Gingersnaps

Does Santa bring Hanukkah gifts? A few years ago I was driving my granddaughter Lila home from preschool and I heard her tiny little voice say “you know grandma, I want Santa Claus to get me something for Hanukkah. He’s coming to town, don’tcha know?” Wow, how do you keep yourself from chuckling at a statement like that? And also, what do you say to a 2-1/2-year old kid from a Jewish family that doesn’t celebrate Christmas? And also, I’m only the grandma. This is best left to the parents isn’t it? The old Jewish December Dilemma about what to tell your children about why we don’t have a tree or stockings or even Santa Claus. But Lila’s question was a little different. She already knew that her family celebrates Hanukkah, not Christmas. She just placed Santa into the event. You know, the menorah, the latkes, the driedels and Santa. I know all these issues get worked out in every family. Parents tell their children about Hanukkah/Christmas in the way that’s comfortable for them and at the age they feel it appropriate for their kids. I was just surprised it came up this way with Lila and at that age, because I suspected her parents hadn’t gotten to that yet. When I asked Lila who told her that Santa comes on Hanukkah she said it was her nanny, who is Hindu. Anyway, it’s 3 years later and all those issues are behind us. Lila and all my other grandchildren are thrilled with the 8-day Hanukkah celebration with its candles and chocolate coins and potato pancakes and gifts. And cookies too. We bake cookies at my house. Not to leave by the fireplace for Santa, but for us to all enjoy with a glass of milk. Gingersnaps 1 cup vegetable shortening 1 cup sugar 1 egg 1/4 cup molasses 2 cups all-purpose flour 1 tablespoon baking soda 1/4 teaspoon salt 1 teaspoon ground cinnamon 3/4 teaspoon ground ginger 3/4 teaspoon ground cloves 1/8 teaspoon grated nutmeg 3 tablespoons sugar Preheat the oven to 350 degrees. Lightly grease a cookie sheet. Combine the shortening and sugar in the bowl of an electric mixer and beat at medium speed until well combined. Add the egg and molasses and beat until well blended. Add the flour, baking soda, salt, cinnamon, ginger, cloves and nutmeg and beat until the dough is well blended, smooth and uniform in color. Take off small pieces of dough and shape into small balls about one-inch in diameter. Roll the balls in the remaining sugar to coat the surface. Place the balls on the prepared cookie sheet, leaving an inch space between each ball. Bake cookies for about 12 minutes or until the cookies have spread and are flat and crispy, with lines on the surface. Repeat with remaining dough. Makes about 6 dozen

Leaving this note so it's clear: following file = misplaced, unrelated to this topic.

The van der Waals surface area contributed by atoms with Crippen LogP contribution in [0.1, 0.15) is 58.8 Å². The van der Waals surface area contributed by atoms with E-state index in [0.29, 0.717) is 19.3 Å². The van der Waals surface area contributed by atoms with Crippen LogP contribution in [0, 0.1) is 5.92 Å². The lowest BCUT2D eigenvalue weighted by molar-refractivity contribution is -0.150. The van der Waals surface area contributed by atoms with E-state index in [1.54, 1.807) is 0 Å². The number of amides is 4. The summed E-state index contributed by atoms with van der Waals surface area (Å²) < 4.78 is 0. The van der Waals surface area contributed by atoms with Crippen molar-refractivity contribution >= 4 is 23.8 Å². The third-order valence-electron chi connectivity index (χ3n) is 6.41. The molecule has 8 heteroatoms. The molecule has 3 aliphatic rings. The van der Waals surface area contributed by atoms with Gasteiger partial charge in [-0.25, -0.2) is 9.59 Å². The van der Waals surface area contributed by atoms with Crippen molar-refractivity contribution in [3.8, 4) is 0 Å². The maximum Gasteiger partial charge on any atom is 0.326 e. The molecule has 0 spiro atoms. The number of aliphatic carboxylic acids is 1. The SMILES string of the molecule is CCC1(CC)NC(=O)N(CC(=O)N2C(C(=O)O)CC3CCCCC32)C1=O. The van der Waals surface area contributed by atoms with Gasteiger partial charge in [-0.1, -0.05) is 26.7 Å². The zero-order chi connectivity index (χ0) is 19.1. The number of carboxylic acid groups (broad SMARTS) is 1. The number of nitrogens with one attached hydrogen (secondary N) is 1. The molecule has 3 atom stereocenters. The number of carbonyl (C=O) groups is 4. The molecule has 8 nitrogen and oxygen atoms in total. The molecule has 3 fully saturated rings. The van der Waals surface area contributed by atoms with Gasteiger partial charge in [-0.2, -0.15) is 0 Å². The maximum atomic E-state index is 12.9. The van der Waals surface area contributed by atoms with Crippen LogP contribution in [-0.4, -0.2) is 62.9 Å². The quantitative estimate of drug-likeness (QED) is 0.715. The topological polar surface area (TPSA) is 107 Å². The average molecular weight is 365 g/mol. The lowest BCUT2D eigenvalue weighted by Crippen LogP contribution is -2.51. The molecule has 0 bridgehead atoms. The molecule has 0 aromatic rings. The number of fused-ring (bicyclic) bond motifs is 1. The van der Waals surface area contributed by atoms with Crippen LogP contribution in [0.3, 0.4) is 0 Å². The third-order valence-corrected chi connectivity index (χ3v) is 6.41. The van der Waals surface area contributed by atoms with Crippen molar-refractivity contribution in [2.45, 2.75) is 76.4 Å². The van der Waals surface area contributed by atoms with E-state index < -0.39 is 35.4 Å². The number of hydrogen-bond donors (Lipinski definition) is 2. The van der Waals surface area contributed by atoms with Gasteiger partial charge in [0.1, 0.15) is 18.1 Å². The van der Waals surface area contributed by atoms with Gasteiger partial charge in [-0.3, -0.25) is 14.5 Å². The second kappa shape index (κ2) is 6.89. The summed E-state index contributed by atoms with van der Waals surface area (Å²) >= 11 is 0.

Does Santa bring Hanukkah gifts?

A few years ago I was driving my granddaughter Lila home from preschool and I heard her tiny little voice say “you know grandma, I want Santa Claus to get me something for Hanukkah. He’s coming to town, don’tcha know?”

Wow, how do you keep yourself from chuckling at a statement like that?

And also, what do you say to a 2-1/2-year old kid from a Jewish family that doesn’t celebrate Christmas?

And also, I’m only the grandma. This is best left to the parents isn’t it? The old Jewish December Dilemma about what to tell your children about why we don’t have a tree or stockings or even Santa Claus.

But Lila’s question was a little different. She already knew that her family celebrates Hanukkah, not Christmas. She just placed Santa into the event. You know, the menorah, the latkes, the driedels and Santa.

I know all these issues get worked out in every family. Parents tell their children about Hanukkah/Christmas in the way that’s comfortable for them and at the age they feel it appropriate for their kids. I was just surprised it came up this way with Lila and at that age, because I suspected her parents hadn’t gotten to that yet.

When I asked Lila who told her that Santa comes on Hanukkah she said it was her nanny, who is Hindu.

Anyway, it’s 3 years later and all those issues are behind us. Lila and all my other grandchildren are thrilled with the 8-day Hanukkah celebration with its candles and chocolate coins and potato pancakes and gifts. And cookies too. We bake cookies at my house. Not to leave by the fireplace for Santa, but for us to all enjoy with a glass of milk.

Gingersnaps

1 cup vegetable shortening

1 cup sugar

1 egg

1/4 cup molasses

2 cups all-purpose flour

1 tablespoon baking soda

1/4 teaspoon salt

1 teaspoon ground cinnamon

3/4 teaspoon ground ginger

3/4 teaspoon ground cloves

1/8 teaspoon grated nutmeg

3 tablespoons sugar

Preheat the oven to 350 degrees. Lightly grease a cookie sheet. Combine the shortening and sugar in the bowl of an electric mixer and beat at medium speed until well combined. Add the egg and molasses and beat until well blended. Add the flour, baking soda, salt, cinnamon, ginger, cloves and nutmeg and beat until the dough is well blended, smooth and uniform in color. Take off small pieces of dough and shape into small balls about one-inch in diameter. Roll the balls in the remaining sugar to coat the surface. Place the balls on the prepared cookie sheet, leaving an inch space between each ball. Bake cookies for about 12 minutes or until the cookies have spread and are flat and crispy, with lines on the surface. Repeat with remaining dough. Makes about 6 dozen